In my example, if I’m selling 100% on Etsy and my sales goal was $38,000, I would probably want to allocate about 12-15% of my total Etsy sales to Etsy fees (it’s hard to give an exact number but Etsy fees are generally 10-18% of sales depending on various factors). So if my budget didn’t have at least $4560 allocated to Etsy fees (12% x $38k), I need to tweak that number for sure.
Take a look at what percentage of sales those expenses were for you in the past, and make sure that correlates to your future sales goal. Tweak any expense budget categories that are too big or too small to get a more accurate budget.
In column E (“2020 Budget”) of the example below, I’ve tweaked what the goal percentages (based on last year’s spending) spit out and changed a few of the categories that correlate to my sales level, like Etsy fees, PayPal fees, and shipping.
You’ll notice that I’m now about $1k above my budget, but I don’t feel like I have anywhere I can cut back so I am leaving it as is. The goal is to end up with a realistic budget that will support my sales goal.
5. Account for recurring monthly or annual costs.
While a lot regarding your business spending is unknown, you likely do have some fixed expenses that ARE known.
Take a beat and jot down all your recurring fixed expenses that you pay each month, quarter, or year. It helps to go through last year’s books to find them. Good examples are Etsy Plus or Pattern, Tailwind or other social media apps or schedulers, plug ins, website domains, email marketing services, course payment plans, etc.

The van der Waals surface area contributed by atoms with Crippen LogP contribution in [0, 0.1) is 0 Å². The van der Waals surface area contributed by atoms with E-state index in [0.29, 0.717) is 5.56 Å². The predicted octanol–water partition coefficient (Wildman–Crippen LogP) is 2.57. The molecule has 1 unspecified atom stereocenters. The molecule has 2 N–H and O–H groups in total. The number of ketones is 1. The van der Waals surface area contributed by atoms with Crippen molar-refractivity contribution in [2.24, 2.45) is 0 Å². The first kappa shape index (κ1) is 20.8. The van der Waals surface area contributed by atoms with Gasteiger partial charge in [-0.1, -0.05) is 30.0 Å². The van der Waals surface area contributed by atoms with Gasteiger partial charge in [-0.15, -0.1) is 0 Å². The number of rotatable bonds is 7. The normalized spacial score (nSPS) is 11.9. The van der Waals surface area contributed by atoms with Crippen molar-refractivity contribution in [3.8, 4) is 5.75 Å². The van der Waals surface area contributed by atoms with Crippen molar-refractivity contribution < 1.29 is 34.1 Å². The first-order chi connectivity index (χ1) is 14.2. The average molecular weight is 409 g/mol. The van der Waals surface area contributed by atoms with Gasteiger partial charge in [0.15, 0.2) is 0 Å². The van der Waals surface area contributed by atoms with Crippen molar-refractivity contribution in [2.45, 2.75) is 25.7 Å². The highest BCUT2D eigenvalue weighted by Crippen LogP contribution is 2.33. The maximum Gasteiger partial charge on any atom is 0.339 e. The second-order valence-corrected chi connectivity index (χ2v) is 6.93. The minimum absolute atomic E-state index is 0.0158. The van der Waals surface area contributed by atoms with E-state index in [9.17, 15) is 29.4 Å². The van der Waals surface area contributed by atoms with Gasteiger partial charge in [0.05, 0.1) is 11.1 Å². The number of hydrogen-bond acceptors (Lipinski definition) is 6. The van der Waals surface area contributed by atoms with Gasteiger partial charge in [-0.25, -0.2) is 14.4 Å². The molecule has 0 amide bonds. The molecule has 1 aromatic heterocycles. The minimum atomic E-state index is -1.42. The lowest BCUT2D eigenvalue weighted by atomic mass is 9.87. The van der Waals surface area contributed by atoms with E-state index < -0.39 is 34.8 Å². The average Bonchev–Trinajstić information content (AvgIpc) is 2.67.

Total up all these recurring expenses and check them against the applicable expense category. Does your annual (or whatever time period you’ve selected) budget jive with the amount you’re projected to spend on those recurring expenses? If you have any budgets that are smaller than the sum of your recurring charges, you can tweak those now. (Or consider if now is the time to downgrade or cancel your subscription and save some $$!)
You should now have an expense budget for every category of your business that supports your net income & sales goals.
Coming up with these budgets by spending category is only half the battle! You’ve got some static numbers for the year (or whatever time period you’re working with), so now what?!
This is where your *boundaries* come into play. Determine if you want to take these expense goals and break them down into monthly goals (weekly or quarterly goals are fine too).
6. Create a shopping list for your problem areas.
We all have certain areas within our business where we tend to overspend. I suggest creating a “growth shopping list” for what you know you need to spend money on within that category.
For example, if you tend to overspend on education or training, make a list right now of whatever topics you know you need to learn more about during this time period.